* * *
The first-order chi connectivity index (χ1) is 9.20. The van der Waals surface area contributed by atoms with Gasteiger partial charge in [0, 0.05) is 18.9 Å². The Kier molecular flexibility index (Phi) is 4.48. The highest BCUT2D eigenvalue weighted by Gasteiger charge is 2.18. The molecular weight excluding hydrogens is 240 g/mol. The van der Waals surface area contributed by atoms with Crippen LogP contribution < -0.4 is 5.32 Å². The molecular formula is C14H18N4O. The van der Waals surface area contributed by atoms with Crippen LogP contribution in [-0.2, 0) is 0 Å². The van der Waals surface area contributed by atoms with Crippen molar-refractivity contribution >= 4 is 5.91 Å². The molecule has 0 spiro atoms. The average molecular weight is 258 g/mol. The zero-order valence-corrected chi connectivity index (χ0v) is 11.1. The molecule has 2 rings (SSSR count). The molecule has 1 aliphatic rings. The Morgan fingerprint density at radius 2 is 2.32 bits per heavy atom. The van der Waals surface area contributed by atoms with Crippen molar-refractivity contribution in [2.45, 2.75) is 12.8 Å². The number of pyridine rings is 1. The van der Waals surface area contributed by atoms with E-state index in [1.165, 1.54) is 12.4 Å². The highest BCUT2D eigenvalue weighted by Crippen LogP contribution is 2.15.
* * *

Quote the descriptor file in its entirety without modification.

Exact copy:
The first-order chi connectivity index (χ1) is 9.20. The van der Waals surface area contributed by atoms with Gasteiger partial charge in [0, 0.05) is 18.9 Å². The Kier molecular flexibility index (Phi) is 4.48. The highest BCUT2D eigenvalue weighted by Gasteiger charge is 2.18. The molecular weight excluding hydrogens is 240 g/mol. The van der Waals surface area contributed by atoms with Crippen LogP contribution < -0.4 is 5.32 Å². The molecular formula is C14H18N4O. The van der Waals surface area contributed by atoms with Crippen LogP contribution in [-0.2, 0) is 0 Å². The van der Waals surface area contributed by atoms with Crippen molar-refractivity contribution >= 4 is 5.91 Å². The molecule has 0 spiro atoms. The average molecular weight is 258 g/mol. The zero-order valence-corrected chi connectivity index (χ0v) is 11.1. The molecule has 2 rings (SSSR count). The molecule has 1 aliphatic rings. The Morgan fingerprint density at radius 2 is 2.32 bits per heavy atom. The van der Waals surface area contributed by atoms with Crippen molar-refractivity contribution in [2.45, 2.75) is 12.8 Å². The number of pyridine rings is 1. The van der Waals surface area contributed by atoms with E-state index in [1.165, 1.54) is 12.4 Å². The highest BCUT2D eigenvalue weighted by Crippen LogP contribution is 2.15.